A pretty harrowing read charting the real life story of Emma Dally's brother John, his battle with and slow death from Aids and the impact it has on the wider family.
I bought it out of curiosity as when I was about 10 years old I was school-friends with Adam, another of her younger brothers for a couple of years. I remember going to their house in Devonshire Place which doubled up as surgeries for their psychiatrist parents, so to hear it described in the book was quite nostalgic for me. The revelations about Adam were also of a personal interest.
I only mention this as it is a very personal book to the author, not particularly well written, but that almost doesn't matter as it seems to have been written mainly for her own benefit - a form of catharsis perhaps? I would imagine it would be of interest also to anyone who knew any of the family, as well as people suffering loss of close family, either specifically through AIDS or through any long-term terminal illness.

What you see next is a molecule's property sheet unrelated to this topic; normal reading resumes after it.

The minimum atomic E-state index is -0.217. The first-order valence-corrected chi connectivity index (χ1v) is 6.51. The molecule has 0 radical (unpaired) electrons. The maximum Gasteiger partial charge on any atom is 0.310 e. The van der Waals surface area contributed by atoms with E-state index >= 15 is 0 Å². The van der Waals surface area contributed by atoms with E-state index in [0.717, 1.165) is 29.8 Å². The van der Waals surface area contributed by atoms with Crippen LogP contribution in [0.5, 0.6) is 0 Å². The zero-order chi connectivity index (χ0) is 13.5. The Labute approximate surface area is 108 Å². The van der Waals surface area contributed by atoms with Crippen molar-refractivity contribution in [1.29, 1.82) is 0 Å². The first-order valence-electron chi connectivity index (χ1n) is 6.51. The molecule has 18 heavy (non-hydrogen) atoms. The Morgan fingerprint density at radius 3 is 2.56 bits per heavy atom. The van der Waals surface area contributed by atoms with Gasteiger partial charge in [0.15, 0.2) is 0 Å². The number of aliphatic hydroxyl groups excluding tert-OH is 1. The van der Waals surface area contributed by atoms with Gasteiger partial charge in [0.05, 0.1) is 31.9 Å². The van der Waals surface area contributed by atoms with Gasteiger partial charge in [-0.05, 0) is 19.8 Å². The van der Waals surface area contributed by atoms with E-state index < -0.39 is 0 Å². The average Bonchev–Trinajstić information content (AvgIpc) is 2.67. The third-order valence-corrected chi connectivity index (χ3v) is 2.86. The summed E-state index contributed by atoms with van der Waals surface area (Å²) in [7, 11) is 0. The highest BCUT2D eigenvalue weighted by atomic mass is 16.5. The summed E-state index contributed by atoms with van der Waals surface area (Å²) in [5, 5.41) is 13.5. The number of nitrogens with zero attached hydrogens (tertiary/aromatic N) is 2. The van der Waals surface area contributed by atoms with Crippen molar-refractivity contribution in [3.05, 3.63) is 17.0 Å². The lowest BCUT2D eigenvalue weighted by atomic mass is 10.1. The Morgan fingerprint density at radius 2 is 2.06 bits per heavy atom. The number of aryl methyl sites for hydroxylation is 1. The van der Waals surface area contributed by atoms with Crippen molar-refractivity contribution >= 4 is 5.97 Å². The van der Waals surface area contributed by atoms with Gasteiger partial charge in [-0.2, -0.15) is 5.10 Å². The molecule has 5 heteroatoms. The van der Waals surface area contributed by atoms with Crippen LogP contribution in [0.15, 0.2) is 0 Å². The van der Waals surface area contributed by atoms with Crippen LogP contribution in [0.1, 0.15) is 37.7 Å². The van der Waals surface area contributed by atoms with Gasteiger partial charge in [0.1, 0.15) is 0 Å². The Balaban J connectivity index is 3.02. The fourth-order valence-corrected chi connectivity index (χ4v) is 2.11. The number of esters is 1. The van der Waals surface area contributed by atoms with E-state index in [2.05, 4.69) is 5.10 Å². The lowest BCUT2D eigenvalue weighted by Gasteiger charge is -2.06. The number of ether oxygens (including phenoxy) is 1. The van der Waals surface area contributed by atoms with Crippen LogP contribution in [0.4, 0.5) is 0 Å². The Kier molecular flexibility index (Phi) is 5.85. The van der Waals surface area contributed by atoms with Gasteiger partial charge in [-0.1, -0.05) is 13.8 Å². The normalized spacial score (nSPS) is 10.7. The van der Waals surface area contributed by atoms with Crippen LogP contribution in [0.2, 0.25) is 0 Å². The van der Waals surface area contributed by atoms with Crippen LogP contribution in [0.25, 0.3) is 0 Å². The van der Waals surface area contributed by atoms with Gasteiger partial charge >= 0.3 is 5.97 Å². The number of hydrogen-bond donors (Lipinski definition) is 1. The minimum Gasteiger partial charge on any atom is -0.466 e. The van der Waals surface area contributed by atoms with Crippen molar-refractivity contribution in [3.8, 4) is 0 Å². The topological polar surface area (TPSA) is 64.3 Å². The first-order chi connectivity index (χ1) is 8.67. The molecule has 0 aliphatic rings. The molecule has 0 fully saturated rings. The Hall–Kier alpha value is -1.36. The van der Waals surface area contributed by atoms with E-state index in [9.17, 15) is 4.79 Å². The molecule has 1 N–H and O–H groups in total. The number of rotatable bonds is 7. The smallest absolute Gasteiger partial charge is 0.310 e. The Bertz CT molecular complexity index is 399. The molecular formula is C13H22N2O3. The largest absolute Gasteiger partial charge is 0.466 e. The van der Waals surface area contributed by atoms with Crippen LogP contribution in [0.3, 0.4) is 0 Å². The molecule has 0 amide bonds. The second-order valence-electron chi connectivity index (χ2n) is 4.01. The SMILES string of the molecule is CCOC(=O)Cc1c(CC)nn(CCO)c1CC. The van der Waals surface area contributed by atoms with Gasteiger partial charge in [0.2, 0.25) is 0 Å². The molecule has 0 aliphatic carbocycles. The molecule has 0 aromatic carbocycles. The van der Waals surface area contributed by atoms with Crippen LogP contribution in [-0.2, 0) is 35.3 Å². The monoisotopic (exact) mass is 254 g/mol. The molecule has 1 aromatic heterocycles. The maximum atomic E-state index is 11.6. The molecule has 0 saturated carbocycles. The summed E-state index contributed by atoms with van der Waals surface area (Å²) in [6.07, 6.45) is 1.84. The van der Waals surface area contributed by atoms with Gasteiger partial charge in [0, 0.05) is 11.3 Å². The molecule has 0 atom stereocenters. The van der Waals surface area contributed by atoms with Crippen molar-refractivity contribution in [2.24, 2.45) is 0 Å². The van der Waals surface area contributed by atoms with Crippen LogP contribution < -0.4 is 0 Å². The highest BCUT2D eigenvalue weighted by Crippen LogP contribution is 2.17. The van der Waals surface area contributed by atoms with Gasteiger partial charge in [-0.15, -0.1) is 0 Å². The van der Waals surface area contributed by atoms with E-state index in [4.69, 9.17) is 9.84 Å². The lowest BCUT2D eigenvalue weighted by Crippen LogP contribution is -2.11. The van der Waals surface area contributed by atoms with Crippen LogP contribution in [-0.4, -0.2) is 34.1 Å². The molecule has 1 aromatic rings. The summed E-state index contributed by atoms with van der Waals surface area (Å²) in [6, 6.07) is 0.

It is pretty depressing in places, and I couldn't help feeling that the 6 Dally childrens upbringing was rather odd for it's time, resulting in some dysfunction. In particular, their parents radical atheism, pushed onto the Dally children I think also must have made things much harder for Emma watching her brother's long descent into death, as she had no faith to comfort her.
Overall a brave book to write.